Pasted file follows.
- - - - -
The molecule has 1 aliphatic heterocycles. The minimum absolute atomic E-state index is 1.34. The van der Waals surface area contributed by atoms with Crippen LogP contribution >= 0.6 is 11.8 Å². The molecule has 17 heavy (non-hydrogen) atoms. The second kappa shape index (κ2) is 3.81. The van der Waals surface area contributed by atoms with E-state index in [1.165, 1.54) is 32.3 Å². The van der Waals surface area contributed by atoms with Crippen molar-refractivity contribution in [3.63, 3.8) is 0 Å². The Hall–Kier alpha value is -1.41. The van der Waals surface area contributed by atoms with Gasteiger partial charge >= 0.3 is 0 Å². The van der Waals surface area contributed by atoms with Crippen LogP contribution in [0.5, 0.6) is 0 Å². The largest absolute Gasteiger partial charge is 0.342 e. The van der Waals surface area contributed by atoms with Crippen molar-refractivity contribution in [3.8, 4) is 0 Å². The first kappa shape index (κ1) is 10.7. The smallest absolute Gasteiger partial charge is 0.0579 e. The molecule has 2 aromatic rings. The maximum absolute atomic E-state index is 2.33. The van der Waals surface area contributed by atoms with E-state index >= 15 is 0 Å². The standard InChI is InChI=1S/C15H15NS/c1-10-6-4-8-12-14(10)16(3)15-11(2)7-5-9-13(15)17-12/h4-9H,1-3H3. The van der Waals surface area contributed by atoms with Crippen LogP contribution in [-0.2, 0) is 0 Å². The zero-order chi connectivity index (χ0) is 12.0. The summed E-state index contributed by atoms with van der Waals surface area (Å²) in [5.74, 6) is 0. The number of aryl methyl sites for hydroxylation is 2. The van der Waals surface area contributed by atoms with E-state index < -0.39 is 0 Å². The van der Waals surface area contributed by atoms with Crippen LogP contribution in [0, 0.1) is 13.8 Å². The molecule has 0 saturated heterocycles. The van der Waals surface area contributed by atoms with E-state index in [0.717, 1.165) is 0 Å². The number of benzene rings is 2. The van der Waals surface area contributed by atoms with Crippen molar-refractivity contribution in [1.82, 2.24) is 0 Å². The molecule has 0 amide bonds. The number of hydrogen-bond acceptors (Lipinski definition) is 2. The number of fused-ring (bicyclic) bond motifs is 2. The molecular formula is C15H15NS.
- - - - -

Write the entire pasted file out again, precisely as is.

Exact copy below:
The molecule has 1 aliphatic heterocycles. The minimum absolute atomic E-state index is 1.34. The van der Waals surface area contributed by atoms with Crippen LogP contribution >= 0.6 is 11.8 Å². The molecule has 17 heavy (non-hydrogen) atoms. The second kappa shape index (κ2) is 3.81. The van der Waals surface area contributed by atoms with E-state index in [1.165, 1.54) is 32.3 Å². The van der Waals surface area contributed by atoms with Crippen molar-refractivity contribution in [3.63, 3.8) is 0 Å². The Hall–Kier alpha value is -1.41. The van der Waals surface area contributed by atoms with Gasteiger partial charge >= 0.3 is 0 Å². The van der Waals surface area contributed by atoms with Crippen LogP contribution in [0.5, 0.6) is 0 Å². The largest absolute Gasteiger partial charge is 0.342 e. The van der Waals surface area contributed by atoms with Crippen molar-refractivity contribution in [3.8, 4) is 0 Å². The first kappa shape index (κ1) is 10.7. The smallest absolute Gasteiger partial charge is 0.0579 e. The molecule has 2 aromatic rings. The maximum absolute atomic E-state index is 2.33. The van der Waals surface area contributed by atoms with E-state index >= 15 is 0 Å². The standard InChI is InChI=1S/C15H15NS/c1-10-6-4-8-12-14(10)16(3)15-11(2)7-5-9-13(15)17-12/h4-9H,1-3H3. The van der Waals surface area contributed by atoms with Crippen LogP contribution in [-0.2, 0) is 0 Å². The zero-order chi connectivity index (χ0) is 12.0. The summed E-state index contributed by atoms with van der Waals surface area (Å²) in [5.74, 6) is 0. The number of aryl methyl sites for hydroxylation is 2. The van der Waals surface area contributed by atoms with E-state index < -0.39 is 0 Å². The van der Waals surface area contributed by atoms with Crippen LogP contribution in [0, 0.1) is 13.8 Å². The molecule has 0 saturated heterocycles. The van der Waals surface area contributed by atoms with E-state index in [0.717, 1.165) is 0 Å². The number of benzene rings is 2. The van der Waals surface area contributed by atoms with Crippen molar-refractivity contribution in [1.82, 2.24) is 0 Å². The molecule has 0 amide bonds. The number of hydrogen-bond acceptors (Lipinski definition) is 2. The number of fused-ring (bicyclic) bond motifs is 2. The molecular formula is C15H15NS.